Elizabeth Horrocks Jackson left a good journal record of her experiences in traveling with the Martin Handcart Company with her husband, their three little children, and her sister. She said:
“[We pulled] our handcarts filled with provisions and little children through deep sands and rocky hills . . . fording streams was a dreary time. We reached camp, cooked supper, ate and retired for the night to rest our weary limbs only to pursue our monotonous course the next day.”
Elizabeth’s husband, Aaron, died the week after the first storms came. Of that night she wrote:
“The night was enveloped in almost Egyptian darkness. There was nothing with which to produce a light or kindle a fire. Of course I could not sleep. I could only watch, wait, and pray for the dawn. But oh, how these dreary hours drew their tedious length along. When daylight came, some of the male part of the company prepared the body for burial . . . They wrapped him in a blanket and placed him in a pile with thirteen others who had died, and then covered him up in the snow. The ground was frozen so hard that they could not dig a grave.”
One night there were not enough men with strength to raise poles and pitch tents. Elizabeth recorded:
“The result was that we camped out with nothing but the vault of Heaven for a roof, and the stars for companions. The snow lay several inches deep upon the ground. The night was bitterly cold. I sat down on a rock with one child in my lap and one on each side of me. In that condition I remained until morning. . . . I was six or seven thousand miles from my native land, in a wild, rocky, mountain country, in a destitute condition, the ground covered with snow, the waters covered with ice, and I with three fatherless children with scarcely nothing to protect them from the merciless storms. When I retired to bed that night, being the 27th of Oct., I had a stunning revelation. In my dream, my husband stood by me and said, Cheer up, Elizabeth, deliverance is at hand.'”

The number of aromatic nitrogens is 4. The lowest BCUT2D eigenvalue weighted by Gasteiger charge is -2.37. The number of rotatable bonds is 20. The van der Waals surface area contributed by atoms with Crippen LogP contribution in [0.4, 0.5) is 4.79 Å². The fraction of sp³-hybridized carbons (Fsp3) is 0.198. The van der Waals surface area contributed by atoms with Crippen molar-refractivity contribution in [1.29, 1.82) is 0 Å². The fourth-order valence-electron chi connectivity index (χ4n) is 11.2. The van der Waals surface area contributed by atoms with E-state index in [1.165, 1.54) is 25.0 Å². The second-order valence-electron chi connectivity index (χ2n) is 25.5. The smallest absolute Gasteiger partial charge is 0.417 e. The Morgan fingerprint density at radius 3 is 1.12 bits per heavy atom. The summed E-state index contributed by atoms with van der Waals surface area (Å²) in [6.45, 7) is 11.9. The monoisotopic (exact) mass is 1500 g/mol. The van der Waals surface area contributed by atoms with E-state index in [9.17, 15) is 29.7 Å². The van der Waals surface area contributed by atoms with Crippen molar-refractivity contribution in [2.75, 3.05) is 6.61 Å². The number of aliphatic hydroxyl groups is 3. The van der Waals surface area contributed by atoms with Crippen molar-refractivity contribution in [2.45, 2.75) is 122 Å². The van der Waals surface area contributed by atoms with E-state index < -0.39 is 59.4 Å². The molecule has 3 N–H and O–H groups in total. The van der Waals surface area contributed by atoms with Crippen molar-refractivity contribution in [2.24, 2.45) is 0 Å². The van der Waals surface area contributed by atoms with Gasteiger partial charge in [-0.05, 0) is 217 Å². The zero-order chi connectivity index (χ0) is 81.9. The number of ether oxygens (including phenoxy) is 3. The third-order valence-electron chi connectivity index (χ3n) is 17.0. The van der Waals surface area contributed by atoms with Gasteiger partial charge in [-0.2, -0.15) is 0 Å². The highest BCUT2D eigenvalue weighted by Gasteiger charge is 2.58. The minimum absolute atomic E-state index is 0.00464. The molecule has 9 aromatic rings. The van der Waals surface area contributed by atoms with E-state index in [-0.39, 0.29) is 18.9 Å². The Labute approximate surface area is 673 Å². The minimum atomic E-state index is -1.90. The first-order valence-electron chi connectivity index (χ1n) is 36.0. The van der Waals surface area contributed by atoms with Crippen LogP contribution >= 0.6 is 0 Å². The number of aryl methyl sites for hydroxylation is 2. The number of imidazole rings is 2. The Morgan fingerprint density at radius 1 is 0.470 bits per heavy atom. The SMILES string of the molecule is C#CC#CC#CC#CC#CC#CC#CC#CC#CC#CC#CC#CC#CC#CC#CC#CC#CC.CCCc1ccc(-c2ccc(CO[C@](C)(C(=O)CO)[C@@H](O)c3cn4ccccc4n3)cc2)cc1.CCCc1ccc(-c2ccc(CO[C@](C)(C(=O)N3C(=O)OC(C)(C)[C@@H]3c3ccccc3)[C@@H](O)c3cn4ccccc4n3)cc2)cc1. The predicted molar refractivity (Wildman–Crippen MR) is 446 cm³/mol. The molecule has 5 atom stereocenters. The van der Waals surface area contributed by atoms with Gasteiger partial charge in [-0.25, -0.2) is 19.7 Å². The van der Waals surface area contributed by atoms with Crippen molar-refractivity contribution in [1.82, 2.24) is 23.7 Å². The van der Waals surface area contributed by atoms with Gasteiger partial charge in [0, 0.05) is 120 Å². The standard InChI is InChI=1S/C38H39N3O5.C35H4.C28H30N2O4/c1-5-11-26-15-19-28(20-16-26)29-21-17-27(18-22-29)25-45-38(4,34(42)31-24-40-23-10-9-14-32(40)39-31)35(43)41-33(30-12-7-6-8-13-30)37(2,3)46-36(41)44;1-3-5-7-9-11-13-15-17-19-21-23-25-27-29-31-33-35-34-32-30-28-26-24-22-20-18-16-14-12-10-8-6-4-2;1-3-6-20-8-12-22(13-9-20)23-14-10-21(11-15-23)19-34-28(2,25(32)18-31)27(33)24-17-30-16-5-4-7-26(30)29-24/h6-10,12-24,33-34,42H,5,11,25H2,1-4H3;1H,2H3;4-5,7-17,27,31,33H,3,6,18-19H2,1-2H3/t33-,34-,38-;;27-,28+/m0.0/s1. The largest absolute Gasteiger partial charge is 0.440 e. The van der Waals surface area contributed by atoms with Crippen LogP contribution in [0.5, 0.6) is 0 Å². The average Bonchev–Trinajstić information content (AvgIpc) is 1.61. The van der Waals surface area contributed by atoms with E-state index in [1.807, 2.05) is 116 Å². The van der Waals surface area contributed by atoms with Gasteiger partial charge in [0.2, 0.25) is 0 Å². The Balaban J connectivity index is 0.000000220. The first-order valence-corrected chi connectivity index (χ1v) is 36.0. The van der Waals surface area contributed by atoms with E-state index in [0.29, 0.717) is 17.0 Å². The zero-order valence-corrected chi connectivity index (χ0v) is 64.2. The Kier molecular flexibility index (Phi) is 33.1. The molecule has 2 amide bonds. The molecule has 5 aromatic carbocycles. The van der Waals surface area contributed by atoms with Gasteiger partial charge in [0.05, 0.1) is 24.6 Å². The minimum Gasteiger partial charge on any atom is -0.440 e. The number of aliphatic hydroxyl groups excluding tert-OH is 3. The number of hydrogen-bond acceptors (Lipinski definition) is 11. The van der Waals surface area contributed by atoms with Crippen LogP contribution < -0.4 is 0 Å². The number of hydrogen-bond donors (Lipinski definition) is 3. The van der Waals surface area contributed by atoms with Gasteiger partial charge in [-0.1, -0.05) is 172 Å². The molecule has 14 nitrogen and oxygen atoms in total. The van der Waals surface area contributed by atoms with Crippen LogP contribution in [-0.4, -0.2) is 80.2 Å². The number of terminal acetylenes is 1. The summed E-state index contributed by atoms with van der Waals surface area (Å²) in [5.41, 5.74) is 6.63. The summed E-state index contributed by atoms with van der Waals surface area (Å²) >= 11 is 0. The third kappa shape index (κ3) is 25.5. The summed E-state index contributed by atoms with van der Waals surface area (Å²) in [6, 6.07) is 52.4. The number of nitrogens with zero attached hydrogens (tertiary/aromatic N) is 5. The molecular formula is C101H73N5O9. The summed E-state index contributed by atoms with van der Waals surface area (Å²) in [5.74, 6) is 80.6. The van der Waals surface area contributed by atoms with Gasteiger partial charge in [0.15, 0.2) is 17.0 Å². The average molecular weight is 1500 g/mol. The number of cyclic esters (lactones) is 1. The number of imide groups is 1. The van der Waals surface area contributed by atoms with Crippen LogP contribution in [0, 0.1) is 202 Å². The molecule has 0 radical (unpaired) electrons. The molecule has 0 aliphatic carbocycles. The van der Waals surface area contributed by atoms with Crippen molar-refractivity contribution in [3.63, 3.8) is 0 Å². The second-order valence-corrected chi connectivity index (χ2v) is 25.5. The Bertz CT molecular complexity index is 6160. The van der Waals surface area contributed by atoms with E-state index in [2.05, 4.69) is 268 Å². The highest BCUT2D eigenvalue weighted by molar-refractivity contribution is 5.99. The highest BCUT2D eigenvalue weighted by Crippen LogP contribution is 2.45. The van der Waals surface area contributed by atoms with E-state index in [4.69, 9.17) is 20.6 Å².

The next day the advance rescue team found the stranded Saints.
Elizabeth later wrote:
“I will not attempt to describe my feelings at finding myself thus left a widow with three children, under such excruciating circumstances. I cannot do it. But I believe the Recording Angel has inscribed in the archives above, and that my sufferings for the Gospel’s sake will be sanctified unto me for my good . . . I [appealed] to the Lord . . . He who had promised to be a husband to the widow, [see Isaiah 54:4-5] and a father to the fatherless. I appealed to him and he came to my aid . . . Aaron was left there to sleep in peace until the trump of the Lord shall sound, and the dead in Christ shall awake and come forth in the morning of the first resurrection. We shall then again unite our hearts and lives, and eternity will furnish us with life forever more.
“I have a desire to leave a record of those scenes and events, thru which I have passed, that my children, down to my latest posterity may read what their ancestors were willing to suffer, and did suffer, patiently for the Gospel’s sake. And I wish them to understand, too, that what I now word is the history of hundreds of others, both men, women and children, who have passed thru many like scenes for a similar cause, at the same time we did. I also desire them to know that it was in obedience to the commandments of the true and living God, and with the assurance of an eternal reward – an exaltation to eternal life in His kingdom – that we suffered these things. I hope, too, that it will inspire my posterity with fortitude to stand firm and faithful to the truth, and be willing to suffer, and sacrifice all things that they may be required to pass thru for the Kingdom of God’s sake.”